“He learned how to become a publisher and not just a publicist,” said Deb Futter, editor in chief at Grand Central, “especially when there was no one there.”
It seems, however, that Mr. Goldstein played what Ms. Raab called “a bigger and bigger role” even when someone was there. By the time the job came open again, as Ms. Raab put it, “he was in the saddle.”
Mr. Goldstein declined to discuss the conditions of his hiring. While he may have a publishing pedigree (his former colleague at FSG, Lorin Stein, called him “a natural”), he is also a somewhat unconventional candidate. Although he has been at Twelve since its inception, his expertise is as a publicist, not an editor.
“I used to call Cary the hardest-working man in show business,” said Stuart Krichevsky, who brokered the sale of Sebastian Junger’s 2010 book War to Mr. Karp.
Mr. Goldstein is best known for stunts like pitting Christopher Hitchens against the Rev. Al Sharpton in a debate about the existence of God at the New York Public Library. (Published by Twelve, Mr. Hitchens’ 2007 book God Is Not Great was one of the imprint’s early hits.) “My fingers will certainly have a lot more ink on them,” he said of his new role.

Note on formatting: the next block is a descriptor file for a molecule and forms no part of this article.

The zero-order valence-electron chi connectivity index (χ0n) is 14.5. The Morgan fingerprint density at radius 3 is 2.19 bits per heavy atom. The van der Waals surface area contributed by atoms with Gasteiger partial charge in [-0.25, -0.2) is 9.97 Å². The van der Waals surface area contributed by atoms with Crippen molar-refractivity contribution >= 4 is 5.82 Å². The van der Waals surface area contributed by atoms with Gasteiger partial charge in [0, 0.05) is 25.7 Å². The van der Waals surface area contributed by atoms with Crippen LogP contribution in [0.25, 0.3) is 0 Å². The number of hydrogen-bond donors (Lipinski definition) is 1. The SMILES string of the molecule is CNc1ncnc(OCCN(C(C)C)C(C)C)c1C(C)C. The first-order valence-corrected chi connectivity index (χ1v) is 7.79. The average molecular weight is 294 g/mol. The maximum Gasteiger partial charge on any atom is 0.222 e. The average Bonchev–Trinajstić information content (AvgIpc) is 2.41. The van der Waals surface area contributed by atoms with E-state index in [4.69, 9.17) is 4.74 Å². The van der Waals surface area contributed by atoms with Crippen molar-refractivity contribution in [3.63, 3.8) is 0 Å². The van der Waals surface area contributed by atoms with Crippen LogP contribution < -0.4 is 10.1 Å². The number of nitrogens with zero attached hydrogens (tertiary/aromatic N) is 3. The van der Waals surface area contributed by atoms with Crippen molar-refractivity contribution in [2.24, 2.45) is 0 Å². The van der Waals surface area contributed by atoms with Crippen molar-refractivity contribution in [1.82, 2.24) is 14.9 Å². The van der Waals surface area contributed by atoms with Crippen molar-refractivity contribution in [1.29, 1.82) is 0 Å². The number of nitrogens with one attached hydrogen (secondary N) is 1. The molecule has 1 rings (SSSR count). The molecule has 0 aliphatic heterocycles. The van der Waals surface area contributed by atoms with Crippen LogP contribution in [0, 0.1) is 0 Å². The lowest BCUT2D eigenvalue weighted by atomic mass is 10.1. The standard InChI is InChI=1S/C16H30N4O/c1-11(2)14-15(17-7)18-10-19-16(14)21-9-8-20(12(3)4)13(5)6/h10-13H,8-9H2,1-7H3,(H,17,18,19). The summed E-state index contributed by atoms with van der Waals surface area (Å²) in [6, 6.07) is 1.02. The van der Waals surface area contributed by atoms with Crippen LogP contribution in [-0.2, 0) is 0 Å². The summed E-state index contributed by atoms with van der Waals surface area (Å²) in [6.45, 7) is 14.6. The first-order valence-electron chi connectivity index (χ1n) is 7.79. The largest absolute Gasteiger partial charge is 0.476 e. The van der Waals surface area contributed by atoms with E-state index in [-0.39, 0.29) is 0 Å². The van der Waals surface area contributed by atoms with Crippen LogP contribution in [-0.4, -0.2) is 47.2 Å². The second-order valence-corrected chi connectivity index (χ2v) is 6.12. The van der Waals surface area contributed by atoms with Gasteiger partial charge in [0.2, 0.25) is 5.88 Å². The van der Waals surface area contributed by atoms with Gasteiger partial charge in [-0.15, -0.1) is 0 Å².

For an imprint that prides itself on the individual editorial attention its minimalist publishing schedule affords to authors, the appointment of a man known more for his prowess as a shill than his chops as a literary luminary has cast some doubt on the proceedings. Of the 44 original titles released by Twelve since it started, Mr. Goldstein has edited only three. Some agents have therefore wondered about the robustness of the brand. Of his capability, Mr. Goldstein said, “That’s not my bet, that’s somebody else’s bet.” He added, “I’m confident that I know what I’m doing.”